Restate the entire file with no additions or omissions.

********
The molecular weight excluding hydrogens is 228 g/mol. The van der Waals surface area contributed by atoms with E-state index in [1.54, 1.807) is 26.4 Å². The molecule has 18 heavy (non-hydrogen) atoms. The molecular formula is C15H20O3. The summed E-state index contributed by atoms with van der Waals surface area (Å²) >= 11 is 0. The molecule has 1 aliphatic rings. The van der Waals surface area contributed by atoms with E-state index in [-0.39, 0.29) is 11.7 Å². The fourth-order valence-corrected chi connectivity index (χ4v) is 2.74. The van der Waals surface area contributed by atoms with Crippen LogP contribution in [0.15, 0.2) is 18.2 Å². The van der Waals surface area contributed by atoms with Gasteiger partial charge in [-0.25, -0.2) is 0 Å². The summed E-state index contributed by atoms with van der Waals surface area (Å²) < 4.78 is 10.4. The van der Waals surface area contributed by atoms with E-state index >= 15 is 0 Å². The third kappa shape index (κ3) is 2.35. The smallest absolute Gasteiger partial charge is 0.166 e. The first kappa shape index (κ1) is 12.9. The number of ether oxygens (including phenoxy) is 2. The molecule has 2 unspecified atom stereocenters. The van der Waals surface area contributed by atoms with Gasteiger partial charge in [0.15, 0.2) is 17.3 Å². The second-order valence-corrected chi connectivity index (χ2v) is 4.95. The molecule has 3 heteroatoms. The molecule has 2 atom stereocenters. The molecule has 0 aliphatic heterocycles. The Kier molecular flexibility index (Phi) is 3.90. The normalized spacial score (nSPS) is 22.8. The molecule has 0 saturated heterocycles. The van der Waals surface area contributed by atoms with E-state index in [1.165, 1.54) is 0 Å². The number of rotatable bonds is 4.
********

The molecular weight excluding hydrogens is 228 g/mol. The van der Waals surface area contributed by atoms with E-state index in [1.54, 1.807) is 26.4 Å². The molecule has 18 heavy (non-hydrogen) atoms. The molecular formula is C15H20O3. The summed E-state index contributed by atoms with van der Waals surface area (Å²) >= 11 is 0. The molecule has 1 aliphatic rings. The van der Waals surface area contributed by atoms with E-state index in [-0.39, 0.29) is 11.7 Å². The fourth-order valence-corrected chi connectivity index (χ4v) is 2.74. The van der Waals surface area contributed by atoms with Crippen LogP contribution in [0.15, 0.2) is 18.2 Å². The van der Waals surface area contributed by atoms with Gasteiger partial charge in [-0.25, -0.2) is 0 Å². The summed E-state index contributed by atoms with van der Waals surface area (Å²) < 4.78 is 10.4. The van der Waals surface area contributed by atoms with E-state index >= 15 is 0 Å². The third kappa shape index (κ3) is 2.35. The smallest absolute Gasteiger partial charge is 0.166 e. The first kappa shape index (κ1) is 12.9. The number of ether oxygens (including phenoxy) is 2. The molecule has 2 unspecified atom stereocenters. The van der Waals surface area contributed by atoms with Gasteiger partial charge in [0.15, 0.2) is 17.3 Å². The second-order valence-corrected chi connectivity index (χ2v) is 4.95. The molecule has 3 heteroatoms. The molecule has 2 atom stereocenters. The molecule has 0 aliphatic heterocycles. The Kier molecular flexibility index (Phi) is 3.90. The normalized spacial score (nSPS) is 22.8. The molecule has 0 saturated heterocycles. The van der Waals surface area contributed by atoms with E-state index in [1.165, 1.54) is 0 Å². The number of rotatable bonds is 4.